– Bonds are decidedly unpopular among fund managers. The overall global allocation was the lowest since February.

– Bond underweights have also been getting heavier and heavier since summer and now reflect significant bearishness.

The Naked Truth

Do independent asset managers perform better than bank-run funds?

Lipper was recently approached to analyse the difference in performance between funds operated by broader financial services companies (banks and insurers) and those managed by ‘pure play’ asset managers.

This research came in the wake of comments made by Peter Hargreaves, founder of IFA Hargreaves Lansdown, who said in September that many funds in the UK run by banks were “seriously crap”.

With the temperature apparently rising, it might be a little foolhardy to enter such a debate. Yet objective analysis is surely where independent fund researchers can best provide a useful contribution. Besides, it might be gettin’ hot in here, but I for one will not be takin’ off my clothes.

Shock! Emerging capital controls may just be working

Do capital controls work?  After years of telling us that they do not, the IMF and World Bank reluctantly conceded last year they may not be all that bad and indeed in some cases they may actually help keep away some of the speculators who have in recent years been pouring into emerging markets.

Developing countries for the most part like foreign capital, indeed they rely on it for development. What they don’t like is hot money — short-term speculative flows which are widely blamed for causing past emerging market crises. So starting from October last year several of them slapped controls on some of this cash. There are signs these may be working.

Take the experience of two large emerging markets, Brazil and Indonesia. Brazil shocked forBRAZIL-MARKETS/eign investors last October with a 2 percent tax on all flows to stocks and bonds. Nine months on, investors are still putting their cash there and Brazil has raked in millions of dollars thanks to the tax. But many fund managers, like HSBC’s Jose Cuervo, who runs a $6 billion portfolio of Brazilian stocks, are buying American Depositary Receipts (ADRS) of Brazilian firms rather than stocks listed in Sao Paulo.  Because ADRs are in dollars and listed in New York, investors are getting exposure to Brazil but sidestepping the tax.  Brazilian firms continue to receive investment but Brazil’s currency is not appreciating  like it was last year. A win-win all around.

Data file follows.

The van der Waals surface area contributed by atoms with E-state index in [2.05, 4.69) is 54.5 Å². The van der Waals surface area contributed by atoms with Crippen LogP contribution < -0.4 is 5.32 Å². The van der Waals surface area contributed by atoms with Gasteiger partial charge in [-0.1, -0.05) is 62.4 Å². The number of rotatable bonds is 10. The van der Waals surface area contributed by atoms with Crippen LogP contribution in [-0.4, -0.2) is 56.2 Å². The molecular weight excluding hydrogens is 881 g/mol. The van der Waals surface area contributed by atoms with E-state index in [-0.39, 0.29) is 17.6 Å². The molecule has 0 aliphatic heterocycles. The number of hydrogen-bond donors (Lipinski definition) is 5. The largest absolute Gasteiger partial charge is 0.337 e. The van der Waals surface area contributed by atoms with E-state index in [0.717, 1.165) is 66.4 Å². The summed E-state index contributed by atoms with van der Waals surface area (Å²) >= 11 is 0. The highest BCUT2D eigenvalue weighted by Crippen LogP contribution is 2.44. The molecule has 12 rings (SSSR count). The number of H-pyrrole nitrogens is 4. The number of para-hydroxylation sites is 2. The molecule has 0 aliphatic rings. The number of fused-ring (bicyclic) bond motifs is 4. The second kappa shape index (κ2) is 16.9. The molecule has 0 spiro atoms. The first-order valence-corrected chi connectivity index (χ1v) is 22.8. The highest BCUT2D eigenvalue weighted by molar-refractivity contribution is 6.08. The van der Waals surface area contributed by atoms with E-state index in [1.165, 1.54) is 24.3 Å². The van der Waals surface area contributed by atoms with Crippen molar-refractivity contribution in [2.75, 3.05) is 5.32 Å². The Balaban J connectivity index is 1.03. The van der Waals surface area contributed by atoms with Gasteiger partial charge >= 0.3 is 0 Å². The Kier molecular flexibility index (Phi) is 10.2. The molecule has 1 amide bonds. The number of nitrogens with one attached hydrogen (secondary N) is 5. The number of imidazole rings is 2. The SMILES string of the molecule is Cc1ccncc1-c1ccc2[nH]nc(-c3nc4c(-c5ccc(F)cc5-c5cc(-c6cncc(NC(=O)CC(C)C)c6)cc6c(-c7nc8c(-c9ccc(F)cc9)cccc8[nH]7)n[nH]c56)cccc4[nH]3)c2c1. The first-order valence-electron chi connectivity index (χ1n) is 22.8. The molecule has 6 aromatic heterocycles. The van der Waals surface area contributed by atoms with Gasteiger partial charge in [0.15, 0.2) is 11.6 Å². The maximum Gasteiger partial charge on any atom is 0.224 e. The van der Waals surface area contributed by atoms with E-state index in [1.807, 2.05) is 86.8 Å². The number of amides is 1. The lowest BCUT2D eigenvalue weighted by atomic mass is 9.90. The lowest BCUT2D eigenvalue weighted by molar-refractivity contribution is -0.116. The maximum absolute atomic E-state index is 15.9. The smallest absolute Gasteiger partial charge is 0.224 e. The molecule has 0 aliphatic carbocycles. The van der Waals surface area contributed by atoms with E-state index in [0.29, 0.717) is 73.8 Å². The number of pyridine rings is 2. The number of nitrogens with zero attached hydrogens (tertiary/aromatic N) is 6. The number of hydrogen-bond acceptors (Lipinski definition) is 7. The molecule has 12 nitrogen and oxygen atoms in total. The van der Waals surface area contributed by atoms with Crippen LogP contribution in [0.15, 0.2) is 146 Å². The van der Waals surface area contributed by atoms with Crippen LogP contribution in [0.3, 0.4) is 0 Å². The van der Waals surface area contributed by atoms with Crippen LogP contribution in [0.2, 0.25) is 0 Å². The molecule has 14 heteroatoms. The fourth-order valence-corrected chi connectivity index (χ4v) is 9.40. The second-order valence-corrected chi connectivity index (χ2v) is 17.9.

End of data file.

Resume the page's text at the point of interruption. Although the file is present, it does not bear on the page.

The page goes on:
from Funds Hub:

Live from the City Oscars 2010

I'll be at the Guildhall in London today for the latest run down of the financial sector's favourite brokers, analysts and fund managers.

Scrambling for debt

Developing countries must be eyeing with alarm the vast amounts of bonds that the euro zone and the United States are planning to sell this year and for years to come. Having borrowed large sums, starting a couple of years back to fund the bailout of  U.S. and European banks, developed economies must now raise the cash to repay the holders of those old bonds  – in market parlance, they need to roll over the debt.

The prospect of rolling such vast sums continuously in the current fragile market must be unnerving to say the least. But what about other countries who too have creditors to pay off — emerging markets in particular?  How will their deals fare if  U.S. and European bonds, seen usually as safer assets,  flood the market and drive up yields?

Not too badly, it would seem. The first reason is a simple matter of numbers. The United States needs to roll over one-fifth of all  its outstanding bills in 2010, — a whopping $1.6 trillion. The euro zone must find 1.3 trillion euros in the coming year — more than the recent Greek aid deal that took them so much time and hand-wringing to finalise.   Emerging markets’ needs are tiny in comparison.  ING Bank reckons they need as little as $75 billion to service their hard currency debt in 2010 and half of this has already been raised.  Should not be a problem, then.

from DealZone:

Sovereign Funds sextuple down

They may be placing smaller bets, but sovereign wealth funds were back with a vengeance in the third quarter.

Global corporate mergers and acquisitions activity involving sovereign wealth funds jumped sixfold to nearly $22 billion in the quarter, with 37 deals completed. Global announced M&A volumes involving state investment vehicles stood at $21.8 billion, up from $3.6 billion in the second quarter, according to our data.

The number of deals more than doubled from 17 in the April-June period. Only two weeks into the fourth quarter, there were five pending or completed deals with a combined value of $164.7 million. At the height of the boom in the first quarter of 2006, sovereign wealth funds sealed 35 deals worth $45.7 billion.